Aug 012006
 

Forget the Rules © Jim Shomos 2006.

The third of 8 podcasts recorded live during the LAMP lab on Milson Island, Sydney in July 2006 – in front of the eight teams and ten mentors developing emerging media projects.

jim shomos“this is such a new area that really the door is open for anybody with anything creative and innovative, particularly with drama, to really stand out in this industry. It’s a great opportunity…but nobody really knows anything”

Jim Shomos was the Executive Producer of Forget the Rules the first comedy drama in the world to broadcast over broadband, mobile phones and cable TV.

“We didn’t think when we were starting this out that it was going to be the first – we didn’t even think it was going to be on TV, we weren’t even sure about mobile, but that’s the way it’s all come out.”

Forget the Rules ran on Channel V, Hutchison 3 mobile phones and on the web and consisted of 9 minutes of drama produced every week featuring audience driven story directions. Audiences voted on a choice of 3 possible story directions, the show was shot on Saturday and was broadcast each Monday throughout the season. Because of the rapid turnaround stories were highly topical and responsive to genuine audience input and was limited to an M rating. Jim talks about putting the deals together, attracting investment and coming up with the right business models.

He talks about appealing to story literate young audiences through interactivity, but points out that they have to be offered genuine input to the story to ensure success. Jim thinks young audiences need “more story per minute” and emphasised the importance of fast paced stories with rapid developments, particularly for short form content.

PODCAST SUBSCRIPTION
All LAMP podcasts are also published through the iTunes store.

JIM SHOMOS

Jim is the creator of the acclaimed cross-media service Forget the Rules. He devised the concept and format and with his partners Paul Baiguerra and Peter Dixon from Catfish they made a ground-breaking drama across mobile, broadband PC and TV. Jim also has an extensive business and marketing background.Jim Shomos and Paul Baiguerra met at the Digital Media Conference run by Film Victoria on 1 July 2004. It was business at first sight, they say: by the end of the day, the basic outline for forget the rules was laid down. Paul got his business partner at Catfish, Peter Dixon, involved and Global Dilemma was born. Forget the Rules was Global Dilemma’s first production. FTR is the first comedy/drama series in the world to broadcast all episodes on TV, broadband and mobiles. The first season was broadcast on Channel V/Foxtel, 3 mobiles and the FTR website. The 13-week season was made up of 3×3min episodes per week between 10 October 2005 and 8 January 2006. The 117 minutes of production represents the equivalent of 5 x 30min episodes on FTA TV.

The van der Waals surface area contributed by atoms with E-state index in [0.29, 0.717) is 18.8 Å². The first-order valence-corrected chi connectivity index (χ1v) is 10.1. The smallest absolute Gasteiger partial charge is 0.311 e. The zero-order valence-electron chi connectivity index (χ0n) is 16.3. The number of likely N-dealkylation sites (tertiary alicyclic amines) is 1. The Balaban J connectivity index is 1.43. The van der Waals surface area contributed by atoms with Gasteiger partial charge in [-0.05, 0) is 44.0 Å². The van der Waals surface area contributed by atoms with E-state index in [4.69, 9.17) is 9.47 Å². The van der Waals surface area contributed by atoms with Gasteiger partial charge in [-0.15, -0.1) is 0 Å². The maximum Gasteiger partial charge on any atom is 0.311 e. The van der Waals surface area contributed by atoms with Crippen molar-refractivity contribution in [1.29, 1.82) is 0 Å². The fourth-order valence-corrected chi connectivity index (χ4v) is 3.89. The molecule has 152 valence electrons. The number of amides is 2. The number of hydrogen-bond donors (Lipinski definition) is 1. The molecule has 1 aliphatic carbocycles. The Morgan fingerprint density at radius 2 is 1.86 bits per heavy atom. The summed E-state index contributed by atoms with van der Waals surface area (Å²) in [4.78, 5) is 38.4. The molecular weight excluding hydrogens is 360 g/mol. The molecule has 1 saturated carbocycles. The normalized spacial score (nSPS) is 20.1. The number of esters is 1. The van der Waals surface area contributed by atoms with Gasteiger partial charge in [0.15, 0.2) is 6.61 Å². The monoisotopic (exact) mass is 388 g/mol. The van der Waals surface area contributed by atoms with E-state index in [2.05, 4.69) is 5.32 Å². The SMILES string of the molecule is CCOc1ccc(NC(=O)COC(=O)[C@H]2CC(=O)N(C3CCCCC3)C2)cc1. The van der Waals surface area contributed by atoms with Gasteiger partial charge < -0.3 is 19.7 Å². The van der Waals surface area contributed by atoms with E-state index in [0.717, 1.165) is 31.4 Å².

In 1998, he studied writing and feature film production at AFTRS in Sydney. He has worked as a copywriter on Sale of The Century, a storyliner on Neighbours (15 hours credits) and is a published songwriter.

Sydney 3 July 2006 – Time 29:20.
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Audio edit and description – P Giles. mp3 prep/post G Hayes

Aug 262005
 

Making a drama out of cross platform – Jim Shomos and Paul Baiguerra
Jim and Paul talk about their new project “Forget the Rules”. FTR will be the first comedy/drama series in the world to be broadcast simultaneously on TV, mobiles and broadband. It’s also the first Australian made mobile drama in Australia. They talk about the creative pressures of a weekly production schedule and how they managed the relationships with multiple platforms.

PODCAST SUBSCRIPTION
All LAMP podcasts are also published through the iTunes store. You can subscribe automatically to these if you have iTunes installed by clicking here.

Jim Shomos and Paul Baiguerra are producers with Global Dilemma (GD) which is a joint venture between Jim Shomos and Catfish. Catfish produce and direct award winning TVCs and corporate films in Australasia.

Melbourne 26 Aug 2005
Click to listen
Audio preparation by James Christopher Murty